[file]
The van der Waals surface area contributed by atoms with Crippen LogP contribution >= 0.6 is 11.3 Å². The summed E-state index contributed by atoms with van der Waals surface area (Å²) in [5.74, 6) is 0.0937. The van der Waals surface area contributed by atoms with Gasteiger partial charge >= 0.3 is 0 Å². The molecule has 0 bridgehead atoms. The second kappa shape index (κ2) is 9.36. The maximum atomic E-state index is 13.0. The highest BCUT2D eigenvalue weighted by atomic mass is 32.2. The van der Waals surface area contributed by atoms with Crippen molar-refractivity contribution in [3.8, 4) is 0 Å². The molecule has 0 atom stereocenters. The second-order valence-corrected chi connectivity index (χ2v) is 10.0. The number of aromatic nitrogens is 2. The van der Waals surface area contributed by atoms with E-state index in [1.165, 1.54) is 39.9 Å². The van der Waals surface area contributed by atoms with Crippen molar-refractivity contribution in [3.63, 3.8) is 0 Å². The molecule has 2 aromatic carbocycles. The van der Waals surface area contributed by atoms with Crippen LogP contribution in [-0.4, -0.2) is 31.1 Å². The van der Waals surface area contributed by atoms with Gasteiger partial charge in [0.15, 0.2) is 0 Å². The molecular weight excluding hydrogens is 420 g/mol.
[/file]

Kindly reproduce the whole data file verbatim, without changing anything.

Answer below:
The van der Waals surface area contributed by atoms with Crippen LogP contribution >= 0.6 is 11.3 Å². The summed E-state index contributed by atoms with van der Waals surface area (Å²) in [5.74, 6) is 0.0937. The van der Waals surface area contributed by atoms with Gasteiger partial charge >= 0.3 is 0 Å². The molecule has 0 bridgehead atoms. The second kappa shape index (κ2) is 9.36. The maximum atomic E-state index is 13.0. The highest BCUT2D eigenvalue weighted by atomic mass is 32.2. The van der Waals surface area contributed by atoms with Crippen molar-refractivity contribution in [3.8, 4) is 0 Å². The molecule has 0 atom stereocenters. The second-order valence-corrected chi connectivity index (χ2v) is 10.0. The number of aromatic nitrogens is 2. The van der Waals surface area contributed by atoms with E-state index in [1.165, 1.54) is 39.9 Å². The van der Waals surface area contributed by atoms with Crippen molar-refractivity contribution in [3.63, 3.8) is 0 Å². The molecule has 2 aromatic carbocycles. The van der Waals surface area contributed by atoms with Crippen LogP contribution in [-0.4, -0.2) is 31.1 Å². The van der Waals surface area contributed by atoms with Gasteiger partial charge in [0.15, 0.2) is 0 Å². The molecular weight excluding hydrogens is 420 g/mol.